The Venezuela Blackout And Our Transition to Colombia

Venezuela and Colombia

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As you have likely seen all over the news, since Thursday, March 7th, Venezuela has been in a national power blackout. Several important power plants are down, and it’s unclear when things will be back to normal. It could be a day, a week, or more.

(UPDATE: As of 3:28pm Tuesday, it appears 95% of the country has power again, and we’re waiting to see about internet. It seems things are coming and going, but things being completely back up today seems realistic now.)

Our number one concern is the health and safety of our teachers, and their families. Nobody should have to deal with that situation, and like everyone, we send our love and positive vibes to people of Venezuela at this difficult time.

BaseLang con Venezuela

The blackout, obviously, has affected our online students, who have been unable to take classes since the power went out. Thankfully, the vast majority have been understanding, and more concerned with the wellbeing of their teachers than with the lack of classes for a few days.

BaseLang has been hiring our teachers almost exclusively in Venezuela since the inception of the company. We have deep contacts there, the level of talent and English is incredible, and we’re able to provide a greater level of stability for people in an extremely difficult situation.

Unfortunately, it’s clear that the current regime is unwilling to invest in infrastructure, meaning this is unlikely to be the last time a national blackout happens. For us to continue long term in Venezuela would be foolish. It’s not clear yet at what point we will completely stop operations there, but it won’t be part of our plan for much longer.

What Are We Doing, Then?

We are unwilling to leave our team in Venezuela behind. We have over 200 amazing people with us there, and they are the backbone of the company.

So, we are offering our entire Venezuelan staff – every single person – an opportunity to leave Venezuela and earn a good salary in Colombian pesos, and living a much more stable life.

We’ll be helping them with moving costs, the transition over, and more.

Legal messiness mean we are doing this through an intermediary company, who will handle everything for us (so we don’t have to worry about visas after their first two years run up, etc.). The good news is, Colombia has maintained their borders open to Venezuelans. After all, years ago, the situation was the opposite – and Venezuela welcomed Colombians with open arms. Luckily, Colombia is returning the favor all these years later.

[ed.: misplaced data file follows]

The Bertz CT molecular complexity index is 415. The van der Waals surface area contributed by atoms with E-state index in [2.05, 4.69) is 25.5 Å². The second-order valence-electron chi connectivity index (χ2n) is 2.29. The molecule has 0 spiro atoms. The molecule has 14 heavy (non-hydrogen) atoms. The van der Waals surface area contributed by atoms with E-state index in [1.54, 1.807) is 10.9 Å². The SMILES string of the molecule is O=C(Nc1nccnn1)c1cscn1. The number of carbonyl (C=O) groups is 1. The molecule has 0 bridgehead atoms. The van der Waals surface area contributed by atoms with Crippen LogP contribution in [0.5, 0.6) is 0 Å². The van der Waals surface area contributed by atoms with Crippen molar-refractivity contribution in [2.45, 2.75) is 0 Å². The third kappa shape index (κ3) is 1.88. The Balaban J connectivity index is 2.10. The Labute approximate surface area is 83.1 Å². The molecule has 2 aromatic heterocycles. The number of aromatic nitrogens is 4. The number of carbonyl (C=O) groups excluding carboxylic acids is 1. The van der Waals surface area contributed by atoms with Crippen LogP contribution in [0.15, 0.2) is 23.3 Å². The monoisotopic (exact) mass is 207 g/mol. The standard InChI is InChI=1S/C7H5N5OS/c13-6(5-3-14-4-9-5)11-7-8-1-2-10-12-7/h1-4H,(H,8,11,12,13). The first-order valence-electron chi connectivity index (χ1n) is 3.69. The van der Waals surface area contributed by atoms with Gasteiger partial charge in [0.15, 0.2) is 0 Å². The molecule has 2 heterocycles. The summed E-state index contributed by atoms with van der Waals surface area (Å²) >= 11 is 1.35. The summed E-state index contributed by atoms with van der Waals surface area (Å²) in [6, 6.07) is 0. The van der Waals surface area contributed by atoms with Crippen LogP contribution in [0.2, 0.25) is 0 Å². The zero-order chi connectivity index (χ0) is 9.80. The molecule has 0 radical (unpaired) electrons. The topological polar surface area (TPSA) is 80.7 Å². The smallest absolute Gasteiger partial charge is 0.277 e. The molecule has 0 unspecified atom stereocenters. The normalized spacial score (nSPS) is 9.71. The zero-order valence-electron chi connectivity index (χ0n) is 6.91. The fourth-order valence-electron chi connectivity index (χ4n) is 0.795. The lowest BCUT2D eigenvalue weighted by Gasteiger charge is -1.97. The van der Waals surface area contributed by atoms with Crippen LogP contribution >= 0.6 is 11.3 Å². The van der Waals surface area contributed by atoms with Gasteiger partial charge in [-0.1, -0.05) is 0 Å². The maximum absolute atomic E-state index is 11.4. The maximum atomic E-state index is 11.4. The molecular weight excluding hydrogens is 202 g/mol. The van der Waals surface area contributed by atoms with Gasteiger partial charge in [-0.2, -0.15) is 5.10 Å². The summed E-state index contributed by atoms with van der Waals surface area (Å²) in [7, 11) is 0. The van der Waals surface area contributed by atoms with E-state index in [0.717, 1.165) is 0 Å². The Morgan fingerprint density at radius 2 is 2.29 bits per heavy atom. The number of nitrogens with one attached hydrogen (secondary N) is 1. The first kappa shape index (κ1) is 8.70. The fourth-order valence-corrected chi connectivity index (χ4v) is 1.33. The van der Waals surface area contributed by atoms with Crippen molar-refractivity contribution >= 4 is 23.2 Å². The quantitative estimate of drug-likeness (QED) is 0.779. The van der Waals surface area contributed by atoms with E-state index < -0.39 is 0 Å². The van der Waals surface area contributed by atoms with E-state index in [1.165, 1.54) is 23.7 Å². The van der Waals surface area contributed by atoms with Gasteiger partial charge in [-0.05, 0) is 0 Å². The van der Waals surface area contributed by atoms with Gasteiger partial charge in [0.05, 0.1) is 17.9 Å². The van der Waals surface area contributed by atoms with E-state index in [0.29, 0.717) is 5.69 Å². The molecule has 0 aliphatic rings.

What Does This Mean For Students?

First, if you’re a current student, know that your teachers have the opportunity to stay with BaseLang, earning more, and living wherever they’d like in Colombia (they will continue to work from home).

It also means that some issues that have plagued BaseLang for years will go away, once this transition is completed. Internet will all but cease to be an issue, as things are more stable and faster in Colombia. And blackouts and the related last-minute teacher switches will also cease to be an issue.

Prices will stay the same. Our margins as a company will go down, but we don’t intend to pass those cost increases to you, the student.

We’ll also begin hiring Colombians for our online program. Our school in Medellin already is almost all Colombians teaching, but now we’ll have Colombians teaching online as well – meaning more variety of accent and slang.

We’ll continue to keep everyone updates as this transition happens. If you are a current student, as always, we’re here to help on support.


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This blog is presented by BaseLang: Unlimited Spanish Tutoring for $179 a Month. Learn more here.